One State for Israelis and Palestinians? A Romantic Recipe for Civil War

Idea of 'one-state' solution appeals to those who don't have a clue about the way the human soul operates and who don’t learn anything from history.

Nehemia Shtrasler
Nehemia Shtrasler
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Woman waves Palestinian flag as Israeli youths with Israeli flag walk by in Jerusalem.
Woman waves Palestinian flag as Israeli youths with Israeli flag walk by in Jerusalem. Credit: Reuters
Nehemia Shtrasler
Nehemia Shtrasler

What better time than Yom Kippur to do a little soul-searching. Perhaps the “two-state” idea really has gone bust and we ought to move ahead toward a better “one-state” solution? One state that is an exemplar of democracy, egalitarian and merciful, a state of all its citizens that treats all its inhabitants equally, without discrimination or prejudice, and is a global model for peace and tranquility — And the wolf shall live with the lamb, and the leopard shall lie down with the goat.

The idea is an attractive one. It appeals to all those romantics who don’t have a clue about the way the human soul operates and who don’t learn anything from history. They don’t understand that by nature man is a tribal creature. Two or three million years ago, ancient human lived in small groups that offered them social, physical and nutrition security, and equally important: a sense of belonging. Later on, humans organized into tribes, which enabled them to survive amid menacing surroundings.

Today the tribe has been replaced by the nation, organized as a state, whose purpose is to protect citizens from external and internal threats by means of the military and the police, as well as a social safety net in the event of illness or other hardship, in the form of allowances, grants and mutual aid. The state also fulfills humans’ strong need to belong to a defined group, as can be seen from the fact that its members are willing even to sacrifice their lives on behalf of the state.

For it to be clear to a person just which group he belongs to, the nation gave rise to differentiation, manifested in particular characteristics of language, culture, history and religion.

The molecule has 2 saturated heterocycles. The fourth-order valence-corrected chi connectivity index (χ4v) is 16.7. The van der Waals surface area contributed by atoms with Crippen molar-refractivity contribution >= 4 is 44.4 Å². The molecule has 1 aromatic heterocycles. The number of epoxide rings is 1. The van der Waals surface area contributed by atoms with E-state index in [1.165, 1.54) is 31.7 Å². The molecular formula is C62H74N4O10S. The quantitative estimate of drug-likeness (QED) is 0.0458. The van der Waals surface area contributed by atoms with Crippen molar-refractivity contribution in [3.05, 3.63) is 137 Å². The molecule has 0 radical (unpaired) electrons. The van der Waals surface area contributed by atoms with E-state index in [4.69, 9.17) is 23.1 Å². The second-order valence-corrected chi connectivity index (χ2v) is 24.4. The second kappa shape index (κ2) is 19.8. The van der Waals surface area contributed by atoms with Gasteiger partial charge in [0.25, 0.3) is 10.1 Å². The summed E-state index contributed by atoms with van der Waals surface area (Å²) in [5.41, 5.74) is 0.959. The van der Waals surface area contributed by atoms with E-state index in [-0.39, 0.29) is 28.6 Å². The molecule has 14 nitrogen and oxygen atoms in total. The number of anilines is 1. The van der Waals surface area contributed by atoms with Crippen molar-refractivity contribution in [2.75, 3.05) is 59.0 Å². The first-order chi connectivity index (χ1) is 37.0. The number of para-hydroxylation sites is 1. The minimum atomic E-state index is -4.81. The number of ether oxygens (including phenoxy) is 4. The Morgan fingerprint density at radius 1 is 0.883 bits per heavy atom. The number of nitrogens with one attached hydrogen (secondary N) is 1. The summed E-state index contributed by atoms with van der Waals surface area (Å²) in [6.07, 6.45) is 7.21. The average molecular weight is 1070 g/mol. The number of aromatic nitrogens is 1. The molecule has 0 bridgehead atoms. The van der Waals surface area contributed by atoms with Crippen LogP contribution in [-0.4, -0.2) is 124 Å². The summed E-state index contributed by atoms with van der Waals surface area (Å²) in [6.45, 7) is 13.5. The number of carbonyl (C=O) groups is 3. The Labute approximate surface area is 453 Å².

That is why the Jews preserved their national identity for 2,000 years and then here, in the one place in the world to which they have a historical connection, founded a refuge state.

That is also why the Palestinians, having coalesced as a nation, want to establish their own independent state. No less. And so, the “one-state” solution is impossible. It runs counter to human nature.

Just take a look around at the states that attempted to artificially merge several nations. All of them suffer from internal wars — sometimes hidden, sometimes open and brutal, depending on the depth of the gap between the nations.

Turkey has experienced a long and bloody civil war because the Kurds want their own nation-state. Iraq, Syria and Libya are undergoing a bloody process of disintegration. The Soviet Union dissolved into a broke up into a number of nation-states, as did Yugoslavia. In Belgium, the Walloons hate the Flemish. Spain has a Basque underground as well as an entire region, Catalonia, that seeks independence. There is a powerful separatist movement in the Canadian province of Quebec, and many Scots want their country to be an independent state.

The situation here is much more difficult. Here we have two peoples with a deep national consciousness that differ from one another in nearly every way. If compelled to live together in “one state,” it would be a state of never-ending civil war filled with bombings and murders and terror attacks. Each nation would try to achieve a majority, in a situation where the populations are roughly equal in size.

The violent struggle would encompass all areas of life, from the implementation of the Law of Return for Jews or the Right of Return for Palestinians to the conduct of the army and the allocation of budgets. Citizens would be loyal not to the artificial state that is created, but rather to their own nationality. They would fight their neighbor with all their might, if the neighbor is from the other nation, but would feel a bond of brotherhood to every member of their own nation.

The “one-state” solution is therefore a pipe dream. A single state would not survive. Some citizens would leave upon its establishment. Others would be drawn into a bloody civil war, until they come to the understanding that when the prophet Isaiah spoke about the vision of the wolf and the lamb living together, he was referring to the End of Days, but that time is slow in coming.

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